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Tom Quayle Modern Guitar Part 18: Non-Diatonic Blues Progression

Lesson Notes

** As featured in issue 57 **

Hi there, guys and welcome back to my column for this issue. I wanted to give you guys a break from some of the trickier stuff that we’ve been looking at recently and show you something that is really easy to apply but sounds great straight away. Have you ever noticed that players like Larry Carlton, Robben Ford, Matt Scofield and Oz Noy seem to play over seemingly complex chord progressions but get away with playing simple minor pentatonic phrases over the top whilst sounding incredibly hip and interesting at the same time? Bands like Steely Dan often employ very complex sounding chord progressions and then construct melodies and solos using nothing more than the 5-notes of the minor pentatonic scale.

Today, I want to give you just such a chord progression, that you can employ in any key and use in a blues or pretty much anywhere you want to add interest in your writing. This progression contains three ‘non-diatonic’ chords, meaning that they aren’t from the key that we’ll be starting out in – in other words, they contain notes outside of the key that our song is in. Under normal circumstances this would mean that we would need to play a different scale over these chords in order to sound ‘inside’ over them, or at least solo/write a melody using their chord tones as a guide.

Switching scales mid solo like this is very tricky for most players, especially if they are used to playing by ear or just using the minor pentatonic scale as their primary source of notes. The good news is that the progression we’ll be looking at today allows you to use a single scale over all of the chords, even though they don’t come from the same key. This allows you to concentrate on phrasing and other musical elements, rather than playing a constant game of keeping up with the chords! The even better news is that the single scale we’ll be playing is the minor pentatonic scale and this chord progression makes this scale sound incredibly hip, as if you are playing far more complex material than you actually are – a nice trick that is very evident in the playing of the aforementioned guitarists.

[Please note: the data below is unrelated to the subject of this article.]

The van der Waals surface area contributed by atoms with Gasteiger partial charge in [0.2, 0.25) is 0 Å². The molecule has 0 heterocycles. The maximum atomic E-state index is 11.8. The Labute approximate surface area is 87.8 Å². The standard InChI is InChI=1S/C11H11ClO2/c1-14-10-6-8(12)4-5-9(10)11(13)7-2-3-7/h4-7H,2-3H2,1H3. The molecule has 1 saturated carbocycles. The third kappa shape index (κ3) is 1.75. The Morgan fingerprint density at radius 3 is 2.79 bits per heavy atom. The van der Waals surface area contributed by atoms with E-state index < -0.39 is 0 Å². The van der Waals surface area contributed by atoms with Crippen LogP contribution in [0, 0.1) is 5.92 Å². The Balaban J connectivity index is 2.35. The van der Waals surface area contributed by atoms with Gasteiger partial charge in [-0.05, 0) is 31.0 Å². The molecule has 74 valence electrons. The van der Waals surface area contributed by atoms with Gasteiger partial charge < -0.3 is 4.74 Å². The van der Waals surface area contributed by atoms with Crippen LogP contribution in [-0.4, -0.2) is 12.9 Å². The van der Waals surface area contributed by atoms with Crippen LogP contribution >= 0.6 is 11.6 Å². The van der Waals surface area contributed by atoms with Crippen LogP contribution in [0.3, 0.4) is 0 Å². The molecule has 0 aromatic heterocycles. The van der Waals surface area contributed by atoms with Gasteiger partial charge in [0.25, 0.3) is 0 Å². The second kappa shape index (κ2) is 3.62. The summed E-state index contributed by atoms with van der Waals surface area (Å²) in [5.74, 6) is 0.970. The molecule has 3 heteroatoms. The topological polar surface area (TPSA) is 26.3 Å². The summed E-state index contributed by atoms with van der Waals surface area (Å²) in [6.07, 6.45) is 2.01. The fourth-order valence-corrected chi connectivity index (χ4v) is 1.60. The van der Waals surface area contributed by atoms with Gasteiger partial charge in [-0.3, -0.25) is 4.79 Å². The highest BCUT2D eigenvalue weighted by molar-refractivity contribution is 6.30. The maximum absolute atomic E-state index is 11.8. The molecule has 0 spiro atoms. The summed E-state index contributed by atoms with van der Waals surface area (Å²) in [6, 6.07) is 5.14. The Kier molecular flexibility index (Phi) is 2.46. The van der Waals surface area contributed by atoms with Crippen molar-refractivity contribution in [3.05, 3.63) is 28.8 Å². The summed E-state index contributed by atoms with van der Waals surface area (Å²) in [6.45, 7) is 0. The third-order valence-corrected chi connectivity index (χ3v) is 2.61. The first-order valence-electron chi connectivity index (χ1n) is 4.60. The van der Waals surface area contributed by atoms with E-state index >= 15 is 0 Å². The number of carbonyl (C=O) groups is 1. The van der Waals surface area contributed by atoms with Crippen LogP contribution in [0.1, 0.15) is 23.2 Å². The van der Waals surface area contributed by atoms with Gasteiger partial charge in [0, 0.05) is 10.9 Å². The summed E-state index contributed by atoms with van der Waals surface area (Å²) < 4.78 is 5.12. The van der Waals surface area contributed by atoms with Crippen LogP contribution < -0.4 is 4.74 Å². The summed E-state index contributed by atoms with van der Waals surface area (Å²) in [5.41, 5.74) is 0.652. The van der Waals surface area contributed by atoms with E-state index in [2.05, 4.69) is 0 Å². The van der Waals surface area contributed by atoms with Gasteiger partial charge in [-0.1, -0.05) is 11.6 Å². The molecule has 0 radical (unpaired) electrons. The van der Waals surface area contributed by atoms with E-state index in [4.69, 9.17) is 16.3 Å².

The progression in question is essentially built with the blues in mind, being that the I chord in our key is going to be a dominant 7th chord. We’ll be in the key of C, so our I chord is C7, C9 or C13. Over this chord most people will default to the C minor pentatonic for a typically bluesy sound. The other three chords will be built from the b7, b6 and 4th degrees of the key giving us Bb7, Ab7 and F7. The key of C doesn’t actually contain any of these chords but in a blues in C we would always use the F7. All of these chords are non-diatonic to the key of C but the Cm Pentatonic sounds fantastic over all of them.

You can use 9 or 13 chord voicings for all or any of these chords to add more colour to the progression and the chords can be arranged in any order you like, but you should usually start on the C7 to define the key centre of C – it’s not essential though.

Check out the included tablature for the chord voicings and watch the video to hear me playing all of the chords and soloing over them using the Cm Pentatonic scale exclusively. It’s so cool to hear how different your usual licks sound over these non-diatonic chords and even better to play over a cool progression without worrying about specifically following each chord.

I hope you enjoy this selection of chords and can find some uses for it – if you want to see this idea expanded further check out the tune Goodbye Pork Pie Hat by Charles Mingus. Jeff Beck did a classic version of this amazing tune and it is chock full of weird chords that will sound fantastic with a minor pentatonic based solo over the top! Of course, for those adventurous enough you could try soloing over this progression (and GBPPH) using a different scale for every chord, but we’ll save that for another time!

Good luck and see you all in the next issue,


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